Much like Rahab, we too have been given a pledge of salvation, and, like her, our faith is continually tested as we wait for the end to come. The question is will we give up or persevere to the end?

The Pledge:

The Lord Jesus has pledged to return and take us home to be with Him forever.

“Let not your hearts be troubled. Believe in God; believe also in Me. In My Father’s house are many rooms. If it were not so, would I have told you that I go to prepare a place for you? And if I go and prepare a place for you, I will come again and will take you to myself, that where I am you may be also.” (John 14:1-3)

The promise of the Lord’s return should bring comfort (cf. 1 Thessalonians 5:1-11) and provide a catalyst to endure amid the troubles and trails of life.

 The Wait:

However, it has been nearly 2,000 years since Christ Jesus pledged to return. Because it has been so long it would be so easy now, as some did in New Testament times, to question, “Where is the promise of His coming?” (2 Peter 3:4). As each day passes it can become harder to wait and resist the temptations of this wicked world. Thus we are admonished to have a Persevering Faith that will,  

 “Be patient… until the coming of the Lord. See how the farmer waits for the precious fruit of the earth, being patient about it, until it receives the early and the late rains. You also, be patient. Establish your hearts, for the coming of the Lord is at hand.”(James 5:7-8)

 The End:

As the last days approach, “times of difficulty” for believers will increase (cf. 1 Timothy 3:1-9).  Then suddenly,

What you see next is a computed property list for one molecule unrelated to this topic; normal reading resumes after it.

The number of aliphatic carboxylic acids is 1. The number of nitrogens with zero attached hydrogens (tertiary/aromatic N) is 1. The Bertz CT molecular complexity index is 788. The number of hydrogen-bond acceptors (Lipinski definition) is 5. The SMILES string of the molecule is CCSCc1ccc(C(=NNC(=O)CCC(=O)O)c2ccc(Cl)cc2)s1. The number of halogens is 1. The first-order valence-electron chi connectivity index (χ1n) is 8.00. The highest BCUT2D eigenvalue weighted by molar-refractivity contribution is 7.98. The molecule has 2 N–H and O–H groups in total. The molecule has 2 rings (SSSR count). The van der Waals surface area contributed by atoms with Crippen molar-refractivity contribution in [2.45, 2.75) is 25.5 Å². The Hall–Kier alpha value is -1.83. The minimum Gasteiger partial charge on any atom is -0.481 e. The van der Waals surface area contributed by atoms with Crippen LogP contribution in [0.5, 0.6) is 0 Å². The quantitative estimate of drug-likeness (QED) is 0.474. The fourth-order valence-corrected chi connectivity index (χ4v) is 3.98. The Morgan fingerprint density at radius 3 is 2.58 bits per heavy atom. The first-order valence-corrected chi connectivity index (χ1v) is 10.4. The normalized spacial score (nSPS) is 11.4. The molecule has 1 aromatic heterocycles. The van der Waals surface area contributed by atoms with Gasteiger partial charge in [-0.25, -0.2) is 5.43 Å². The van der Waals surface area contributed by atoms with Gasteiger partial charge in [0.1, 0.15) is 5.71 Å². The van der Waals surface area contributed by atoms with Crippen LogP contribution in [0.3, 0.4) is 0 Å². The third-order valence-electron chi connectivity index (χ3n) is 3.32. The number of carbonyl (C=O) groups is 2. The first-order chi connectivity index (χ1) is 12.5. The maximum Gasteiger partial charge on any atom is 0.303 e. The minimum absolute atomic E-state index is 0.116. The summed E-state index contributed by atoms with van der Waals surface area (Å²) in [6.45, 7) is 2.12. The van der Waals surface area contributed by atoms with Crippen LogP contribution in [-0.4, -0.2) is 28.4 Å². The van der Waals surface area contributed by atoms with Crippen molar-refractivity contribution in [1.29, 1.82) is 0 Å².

“The day of the Lord will come like a thief, and then the heavens will pass away with a roar, and the heavenly bodies will be burned up and dissolved, and the earth and the works are done on it will be burned up.” (2 Peter 3:10)

He then continued by asking,

“Since all these things are thus to be dissolved, what sort of people ought you to be in lives of holiness and godliness, waiting for and hastening the coming of the day of God.” (2 Peter 3:11-12a)

The pledge has been made; the Lord Jesus will return. The wait continues, but the end is near. What sort or people then should we be? People who demonstrate a Persevering Faith. Believers who do not give in or give up, but rather live lives of holiness and godliness as we wait for our blessed hope – the appearing of our Lord and Savior Christ Jesus. For the Spirit has promised,

“Blessed is the man who remains steadfast under trail, for when he has stood the test he will receive the crown of life, which God has promised to those who love Him.” (James 1:12) 

The end of the world as we know it is coming. Will you be fine? If you have a Persevering Faith like Rahab you will. If I can help you with any spiritual need drop me a line at clay@claygentry.com. May God’s blessing be upon us as we keep sharing the good news. 

Rahab’s Outreaching Faith

Rahabs Outreaching Faith

During the 2008 Democratic presidential primary, one of the leading candidates was asked about their religious beliefs. In part, the candidate replied they were a Christian, however, their faith was deeply personal and something they did not talk about. Needless to say, this particular candidate was ridiculed by many for offering an insincere and hollow response.

Personally, I believe the candidate in question was trying to pander to religious voters and non-religious voters alike; so the criticism was warranted. Frankly, the very idea that we would not share our faith in Christ runs counter to New Testament teaching. The good news of Christ demands that we share it with others. That is the purpose of this blog and hopefully at the heart of every believer’s life. But sadly, there are too many so-called Christians who typify the attitude expressed by a certain presidential candidate; they simply want reach out to others and share their faith.

In our last post, we began a four part series exploring different facets of the faith of the Old Testament character Rahab. You will recall that she was a Gentile prostitute living in the city of Jericho who, at great personal risk, saved two Israelite spies from her countrymen. Consequently, she was rewarded and memorialized for her working faith (cf. James 2:14-26). In this, our second installment, I want to direct our focus to Rahab’s Outreaching Faith. The way she reached out to others and shared her faith is a model for us today as we seek to do the same.